It could be because of their relatively small environmental footprint; it could be their tremendous positive local economic impacts; or it might be the fact that they use fuel that is produced right here at home. However, the real reason renewable-energy technologies have been growing is the same reason any successful business is sustained: the almighty dollar.
Over the past several years, the rising cost of fuel for fossil plants has had Tennessee residents, lawmakers, and business owners paying a bit more attention to their monthly utility bill, wondering just where their money is going. In Tennessee, we've spent the past 20-plus years with the luxury of relying on old power plants, built decades ago. However, the need to retire some of the more costly fossil plants, coupled with rising fuel costs, are causing this region to once again debate which generation resource will produce the most cost-effective, reliable power in the future.
Across the nation, utilities are backing away from building large power plants as they traditionally have.
New coal plants have much higher construction costs; the fuel is more costly, and the industry is staring down the barrel of future regulation.
The cost of new nuclear plants, which several years ago appeared attractive, is now being seen as economically irresponsible.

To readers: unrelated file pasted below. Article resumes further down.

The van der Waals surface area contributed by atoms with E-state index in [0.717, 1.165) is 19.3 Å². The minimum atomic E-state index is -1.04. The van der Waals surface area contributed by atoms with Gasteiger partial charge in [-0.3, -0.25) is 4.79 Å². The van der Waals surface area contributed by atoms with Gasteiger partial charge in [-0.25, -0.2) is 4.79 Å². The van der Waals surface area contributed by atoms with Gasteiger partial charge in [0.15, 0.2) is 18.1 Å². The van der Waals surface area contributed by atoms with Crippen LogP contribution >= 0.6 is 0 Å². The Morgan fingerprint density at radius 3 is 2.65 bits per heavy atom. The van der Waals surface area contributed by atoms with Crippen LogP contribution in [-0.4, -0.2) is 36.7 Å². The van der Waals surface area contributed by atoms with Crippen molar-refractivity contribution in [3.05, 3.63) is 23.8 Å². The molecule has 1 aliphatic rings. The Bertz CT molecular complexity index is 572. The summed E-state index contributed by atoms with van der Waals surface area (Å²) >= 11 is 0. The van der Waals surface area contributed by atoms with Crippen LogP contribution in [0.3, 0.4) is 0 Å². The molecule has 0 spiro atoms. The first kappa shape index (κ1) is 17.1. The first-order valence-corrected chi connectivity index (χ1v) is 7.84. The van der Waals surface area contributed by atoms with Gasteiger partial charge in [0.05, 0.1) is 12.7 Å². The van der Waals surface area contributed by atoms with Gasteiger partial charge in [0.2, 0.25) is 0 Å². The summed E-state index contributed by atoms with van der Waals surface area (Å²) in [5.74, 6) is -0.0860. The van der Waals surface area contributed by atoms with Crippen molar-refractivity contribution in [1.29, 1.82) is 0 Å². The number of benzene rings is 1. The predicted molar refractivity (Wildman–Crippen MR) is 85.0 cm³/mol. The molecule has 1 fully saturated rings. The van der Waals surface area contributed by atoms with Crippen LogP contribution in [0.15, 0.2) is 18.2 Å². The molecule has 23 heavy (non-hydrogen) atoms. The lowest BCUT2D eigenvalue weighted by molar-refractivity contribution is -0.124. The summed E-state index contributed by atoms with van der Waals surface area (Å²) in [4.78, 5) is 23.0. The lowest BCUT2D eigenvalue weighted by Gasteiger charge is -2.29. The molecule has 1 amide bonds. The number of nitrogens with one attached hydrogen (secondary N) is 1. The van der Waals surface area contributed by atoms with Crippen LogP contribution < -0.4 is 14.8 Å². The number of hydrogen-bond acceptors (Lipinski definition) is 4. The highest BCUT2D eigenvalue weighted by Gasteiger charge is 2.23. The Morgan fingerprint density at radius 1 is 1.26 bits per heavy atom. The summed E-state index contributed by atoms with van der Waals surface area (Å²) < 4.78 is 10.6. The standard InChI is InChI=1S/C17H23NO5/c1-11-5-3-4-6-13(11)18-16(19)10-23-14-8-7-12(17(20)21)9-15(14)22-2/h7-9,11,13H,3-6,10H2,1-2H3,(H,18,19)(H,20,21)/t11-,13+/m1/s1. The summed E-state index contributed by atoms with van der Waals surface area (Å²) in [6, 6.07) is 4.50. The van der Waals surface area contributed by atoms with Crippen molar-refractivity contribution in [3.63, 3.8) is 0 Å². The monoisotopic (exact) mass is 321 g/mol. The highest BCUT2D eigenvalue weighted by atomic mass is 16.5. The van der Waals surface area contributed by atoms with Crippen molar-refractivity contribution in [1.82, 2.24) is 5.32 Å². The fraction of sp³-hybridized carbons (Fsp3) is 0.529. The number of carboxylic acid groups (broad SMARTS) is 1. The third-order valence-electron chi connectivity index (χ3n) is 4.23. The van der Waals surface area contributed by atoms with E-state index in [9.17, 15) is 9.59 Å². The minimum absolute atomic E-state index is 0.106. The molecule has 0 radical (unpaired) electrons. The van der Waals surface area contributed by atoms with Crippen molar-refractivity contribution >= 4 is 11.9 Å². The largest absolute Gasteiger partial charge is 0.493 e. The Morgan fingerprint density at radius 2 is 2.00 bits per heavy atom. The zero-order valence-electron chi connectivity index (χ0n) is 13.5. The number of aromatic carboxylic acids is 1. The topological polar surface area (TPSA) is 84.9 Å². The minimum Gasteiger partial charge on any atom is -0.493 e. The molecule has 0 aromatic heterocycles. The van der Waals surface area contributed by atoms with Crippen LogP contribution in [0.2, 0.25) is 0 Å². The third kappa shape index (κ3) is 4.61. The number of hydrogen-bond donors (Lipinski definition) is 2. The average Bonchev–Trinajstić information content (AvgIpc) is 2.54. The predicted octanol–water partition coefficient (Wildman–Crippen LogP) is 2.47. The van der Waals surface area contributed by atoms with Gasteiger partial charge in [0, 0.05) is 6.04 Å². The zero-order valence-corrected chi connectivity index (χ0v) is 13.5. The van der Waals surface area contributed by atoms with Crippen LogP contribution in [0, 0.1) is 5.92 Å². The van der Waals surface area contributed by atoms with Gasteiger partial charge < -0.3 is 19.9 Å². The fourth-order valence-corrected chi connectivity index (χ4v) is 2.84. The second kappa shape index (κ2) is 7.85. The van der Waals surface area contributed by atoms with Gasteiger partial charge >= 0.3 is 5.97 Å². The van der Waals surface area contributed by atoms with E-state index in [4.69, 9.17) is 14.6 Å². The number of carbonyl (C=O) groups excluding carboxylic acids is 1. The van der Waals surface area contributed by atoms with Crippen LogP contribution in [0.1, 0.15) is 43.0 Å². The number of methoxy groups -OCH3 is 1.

Recently, Federal Regulatory Energy Commission Chairman Jon Wellinghoff stated that new nuclear cost was around $7,000 per kilowatt (approximately the same as the cost of solar, and much more expensive than the $1,800 per kilowatt for wind energy). He continued speaking about new nuclear and coal plants stating, "We may not need any, ever."
This could not be true if there was not another proven, reliable, cost-effective answer. That answer is renewable energy.
The reality of new traditional generation costs has paved the way for the cost-competitive renewable energy technologies of wind, solar and biomass. As the costs of traditional electricity sources have escalated, renewable-energy costs continue to fall.
Utilities across the nation have used renewable-energy technologies as a price hedge against today's rising fuel costs to lock in long-term competitive electricity rates. When coupled with smart-energy efficiency investments, utilities including TVA should start to bank on renewables for a growing percentage of our future generation.
The question of whether we can hedge our prices by deploying large-scale renewables was answered in 2008, when TVA's own study, conducted by McKinsey and Co., showed that the TVA region has more than 13,000 gigawatt-hours of cost-competitive renewable energy generation sources.
This did not include any solar generation, which has experienced the most dramatic drop in prices over the past 12 months, resulting in the industry claiming they will reach "grid parity" by 2012 the point at which ratepayers can produce electricity at a cost equal to electricity purchased from a utility.
Ultimately, the question is not "What is the cost of renewables?" It is, "What is the cost of the alternatives?"